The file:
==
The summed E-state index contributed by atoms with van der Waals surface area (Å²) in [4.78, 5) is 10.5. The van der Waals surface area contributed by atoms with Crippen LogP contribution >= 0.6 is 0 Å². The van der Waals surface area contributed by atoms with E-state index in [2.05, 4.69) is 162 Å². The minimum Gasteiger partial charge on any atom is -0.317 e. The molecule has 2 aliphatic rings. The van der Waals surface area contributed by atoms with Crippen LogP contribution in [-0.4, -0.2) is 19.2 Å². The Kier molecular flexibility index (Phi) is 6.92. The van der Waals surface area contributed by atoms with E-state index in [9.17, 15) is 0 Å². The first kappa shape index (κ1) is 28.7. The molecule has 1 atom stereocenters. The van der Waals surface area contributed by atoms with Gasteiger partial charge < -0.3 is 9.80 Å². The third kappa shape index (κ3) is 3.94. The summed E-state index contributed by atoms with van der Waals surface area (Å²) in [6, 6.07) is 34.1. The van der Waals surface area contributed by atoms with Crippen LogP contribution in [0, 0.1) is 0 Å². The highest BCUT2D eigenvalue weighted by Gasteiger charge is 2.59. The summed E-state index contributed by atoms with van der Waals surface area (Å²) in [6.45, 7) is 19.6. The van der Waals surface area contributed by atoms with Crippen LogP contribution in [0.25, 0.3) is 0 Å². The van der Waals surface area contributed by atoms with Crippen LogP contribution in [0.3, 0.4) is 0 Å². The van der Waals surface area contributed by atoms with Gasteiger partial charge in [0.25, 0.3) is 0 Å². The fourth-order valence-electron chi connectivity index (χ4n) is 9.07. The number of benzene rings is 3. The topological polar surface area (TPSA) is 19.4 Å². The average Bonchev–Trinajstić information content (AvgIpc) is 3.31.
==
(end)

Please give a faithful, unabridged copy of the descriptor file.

The summed E-state index contributed by atoms with van der Waals surface area (Å²) in [4.78, 5) is 10.5. The van der Waals surface area contributed by atoms with Crippen LogP contribution >= 0.6 is 0 Å². The van der Waals surface area contributed by atoms with E-state index in [2.05, 4.69) is 162 Å². The minimum Gasteiger partial charge on any atom is -0.317 e. The molecule has 2 aliphatic rings. The van der Waals surface area contributed by atoms with Crippen LogP contribution in [-0.4, -0.2) is 19.2 Å². The Kier molecular flexibility index (Phi) is 6.92. The van der Waals surface area contributed by atoms with E-state index in [9.17, 15) is 0 Å². The first kappa shape index (κ1) is 28.7. The molecule has 1 atom stereocenters. The van der Waals surface area contributed by atoms with Gasteiger partial charge < -0.3 is 9.80 Å². The third kappa shape index (κ3) is 3.94. The summed E-state index contributed by atoms with van der Waals surface area (Å²) in [6, 6.07) is 34.1. The van der Waals surface area contributed by atoms with Crippen LogP contribution in [0, 0.1) is 0 Å². The highest BCUT2D eigenvalue weighted by Gasteiger charge is 2.59. The summed E-state index contributed by atoms with van der Waals surface area (Å²) in [6.45, 7) is 19.6. The van der Waals surface area contributed by atoms with Crippen LogP contribution in [0.25, 0.3) is 0 Å². The van der Waals surface area contributed by atoms with Crippen LogP contribution in [0.3, 0.4) is 0 Å². The van der Waals surface area contributed by atoms with Gasteiger partial charge in [0.25, 0.3) is 0 Å². The fourth-order valence-electron chi connectivity index (χ4n) is 9.07. The number of benzene rings is 3. The topological polar surface area (TPSA) is 19.4 Å². The average Bonchev–Trinajstić information content (AvgIpc) is 3.31.